Why the facination with PDA's?


macrumors regular
Original poster
Sep 5, 2001
I realize I may start some silly little forum war with this thread, but I just wanna know.

What is this facination with PDA's? Apple (Steve Jobs) has repeatedly stated that they will not get back into the PDA market. And judging by the lack-luster performance of the market at present I can understand why.

So, knowing that, why is it that everytime Apple even *hints* at a new product, the boards go crazy with things like


and on and on.

So, what gives?


macrumors god
Staff member
Apr 9, 2001
probably from people (like myself) who loved their Newton. The Newton was great.... and we hope Apple will outdo themselves. :)



macrumors member
Oct 5, 2001
Follow my logic

We like computers. Why do we like them? Because they increase our potential and improve our functionality. It's not just because we have a James Bond-esque fascination with gagets, but because computers are truly marvelous tools that increase our innovation and productivity.
We like portable computers even better because they offer something desktops do not: freedom and mobility. The concept of not to having to check into an office just because that's where your filing cabinet or computer is physically located is both exciting and valuable. Time is precious and any tool that makes use of your time more efficiently is inherently worthwhile.
This is also why we value cellular phones. They keep us in contact with the world when we might be otherwise unavailable. The phone calls we make during our commute or from an airplane or on your way to the gym represent a good use of time in one of two ways. Either you have saved yourself time because those calls would had to have been made later or you have increased the value of your time by accomplishing something you otherwise would never have accomplished. For instance, a call to a friend while you're driving to work just to shoot the ****. It's certaintly valid to say this probably enhanced your life more than just listening to the radio and it's something that you might not otherwise have worked into your busy schedule without a cell phone.
And we want our technology to be unobtrusive. Having a cell phone might not be worth it if it's a 40 pound backpack that you have to lug around. But if it fits in your pocket barely noticably until you need it then it suddenly it has alot more practicality, as long as it isn't too expensive.
PDA's are simply an extension of this concept. The idea of a PDA that can do EVERYTHING is very appealing. The technology isn't quite there yet but it's so close we can almost taste it. Though PDA's will never replace a full sized notebook like the tibook for reasons such as screen size, speed/power and a full keyboard, it would certaintly be nice to have something as small as say a palm pilot, that can do pretty much everything your full sized notebook can, plus a few other devices all rolled into one tiny package. Most of the time you don't need a full screen and if the handwriting or voice recognition software were good enough a keyboard wouldn't matter. Then what you're left with is all the functionality of a computer(internet, email, word processor, mp3, video files), the convenience of a current PDA(Scribble pad, calendar, address book) and roughly the size of a cellular phone(including the abilty to actually BE a mobile phone). Wouldn't you want something like that?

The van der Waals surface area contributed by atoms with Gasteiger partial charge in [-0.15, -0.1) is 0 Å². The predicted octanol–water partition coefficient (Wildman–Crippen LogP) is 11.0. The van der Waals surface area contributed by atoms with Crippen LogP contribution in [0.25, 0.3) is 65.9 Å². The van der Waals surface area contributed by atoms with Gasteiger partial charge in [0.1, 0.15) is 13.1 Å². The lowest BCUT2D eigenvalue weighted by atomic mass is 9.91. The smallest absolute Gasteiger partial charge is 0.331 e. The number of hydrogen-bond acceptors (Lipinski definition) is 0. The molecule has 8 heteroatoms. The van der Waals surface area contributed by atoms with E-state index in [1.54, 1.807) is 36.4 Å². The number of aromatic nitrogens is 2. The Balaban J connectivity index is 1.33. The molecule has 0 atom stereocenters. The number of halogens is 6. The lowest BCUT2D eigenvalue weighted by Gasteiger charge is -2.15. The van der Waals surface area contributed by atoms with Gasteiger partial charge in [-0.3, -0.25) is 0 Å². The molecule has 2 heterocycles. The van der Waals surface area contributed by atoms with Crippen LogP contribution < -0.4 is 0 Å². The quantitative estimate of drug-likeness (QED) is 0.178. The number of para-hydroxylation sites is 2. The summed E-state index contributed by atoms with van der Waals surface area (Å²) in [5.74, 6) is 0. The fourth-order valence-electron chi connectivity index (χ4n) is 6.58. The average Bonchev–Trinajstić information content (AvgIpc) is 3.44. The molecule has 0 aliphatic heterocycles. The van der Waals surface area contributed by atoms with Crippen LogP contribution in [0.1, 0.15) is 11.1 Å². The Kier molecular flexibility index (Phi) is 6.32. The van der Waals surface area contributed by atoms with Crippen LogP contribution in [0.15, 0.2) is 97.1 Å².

[Edited by Traveler on 10-24-2001 at 04:17 PM]


macrumors 68030
Jun 25, 2001
Moneyapolis, Minnesota
i think what people here need to start saying instead of PDA and NEW NEWTON is maybe somewhere on the lines of micro-computer. face it, personal computers will eventually, some day, be the size of todays pda's. if i had my way though, i would rip off the keyboard of the TIbook, and turn the screen so it's in place of the keyboard (i realize the screen would easily be damaged, that's why we have hard plastics that would cover it, it would also have to be touch sensitive for a pen) and now you have yourself a REAL notebook computer for WRITING notes and surfing the web via airport etc.


macrumors regular
Jul 31, 2001
San Luis Obispo, CA
I wouldn't go that far...

I can still enter text about 5 times faster with a keyboard than with a pen. So I wouldn't throw that away. I just want a PDA that has more than 64 mb storage and does more than just scheduling and maybe a few games. What I'm saying is that if you take the iPod, put a bigger screen on it and load some PDA software, you'd have a winner. I personally think that the iPod is still a prototype, and Jobs is not expecting it to sell great amounts. He's trying to seed the market so that it will start turning away from the standard notebooks and laptops. I'll bet within a year or two we'll see what Apple really had in mind for the iPod.


Jul 9, 2000

pda market lackluster???

have you seen the desktop market lately

should apple start selling fruit or something?

...just kidding

what jobs says one moment may have no bearing on the next ...because of his personality ...but it's more likely the personality of the high tech field in general